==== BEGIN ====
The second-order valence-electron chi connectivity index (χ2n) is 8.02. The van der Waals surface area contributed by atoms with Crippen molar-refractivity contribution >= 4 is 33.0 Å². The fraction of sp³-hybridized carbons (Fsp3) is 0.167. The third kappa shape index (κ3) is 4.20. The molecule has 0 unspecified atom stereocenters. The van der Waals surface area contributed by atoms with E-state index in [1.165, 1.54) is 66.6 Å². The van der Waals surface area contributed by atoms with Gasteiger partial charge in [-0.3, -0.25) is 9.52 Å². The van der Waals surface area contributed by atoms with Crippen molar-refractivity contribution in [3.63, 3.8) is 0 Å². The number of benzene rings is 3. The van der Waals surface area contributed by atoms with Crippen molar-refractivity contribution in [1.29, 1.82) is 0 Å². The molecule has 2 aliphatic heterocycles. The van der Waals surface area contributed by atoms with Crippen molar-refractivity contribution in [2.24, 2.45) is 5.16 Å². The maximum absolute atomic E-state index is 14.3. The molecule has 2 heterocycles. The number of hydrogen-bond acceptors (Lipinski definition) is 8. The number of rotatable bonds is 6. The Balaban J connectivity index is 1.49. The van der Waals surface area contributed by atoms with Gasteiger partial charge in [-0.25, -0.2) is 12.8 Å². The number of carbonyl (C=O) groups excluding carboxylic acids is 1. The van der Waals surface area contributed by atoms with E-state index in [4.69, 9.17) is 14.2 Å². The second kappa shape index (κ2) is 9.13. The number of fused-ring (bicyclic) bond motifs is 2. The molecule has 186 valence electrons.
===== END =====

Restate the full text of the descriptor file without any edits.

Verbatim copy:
The second-order valence-electron chi connectivity index (χ2n) is 8.02. The van der Waals surface area contributed by atoms with Crippen molar-refractivity contribution >= 4 is 33.0 Å². The fraction of sp³-hybridized carbons (Fsp3) is 0.167. The third kappa shape index (κ3) is 4.20. The molecule has 0 unspecified atom stereocenters. The van der Waals surface area contributed by atoms with E-state index in [1.165, 1.54) is 66.6 Å². The van der Waals surface area contributed by atoms with Gasteiger partial charge in [-0.3, -0.25) is 9.52 Å². The van der Waals surface area contributed by atoms with Crippen molar-refractivity contribution in [3.63, 3.8) is 0 Å². The number of benzene rings is 3. The van der Waals surface area contributed by atoms with Crippen molar-refractivity contribution in [1.29, 1.82) is 0 Å². The molecule has 2 aliphatic heterocycles. The van der Waals surface area contributed by atoms with Crippen molar-refractivity contribution in [2.24, 2.45) is 5.16 Å². The maximum absolute atomic E-state index is 14.3. The molecule has 2 heterocycles. The number of hydrogen-bond acceptors (Lipinski definition) is 8. The number of rotatable bonds is 6. The Balaban J connectivity index is 1.49. The van der Waals surface area contributed by atoms with Gasteiger partial charge in [-0.25, -0.2) is 12.8 Å². The number of carbonyl (C=O) groups excluding carboxylic acids is 1. The van der Waals surface area contributed by atoms with E-state index in [4.69, 9.17) is 14.2 Å². The second kappa shape index (κ2) is 9.13. The number of fused-ring (bicyclic) bond motifs is 2. The molecule has 186 valence electrons.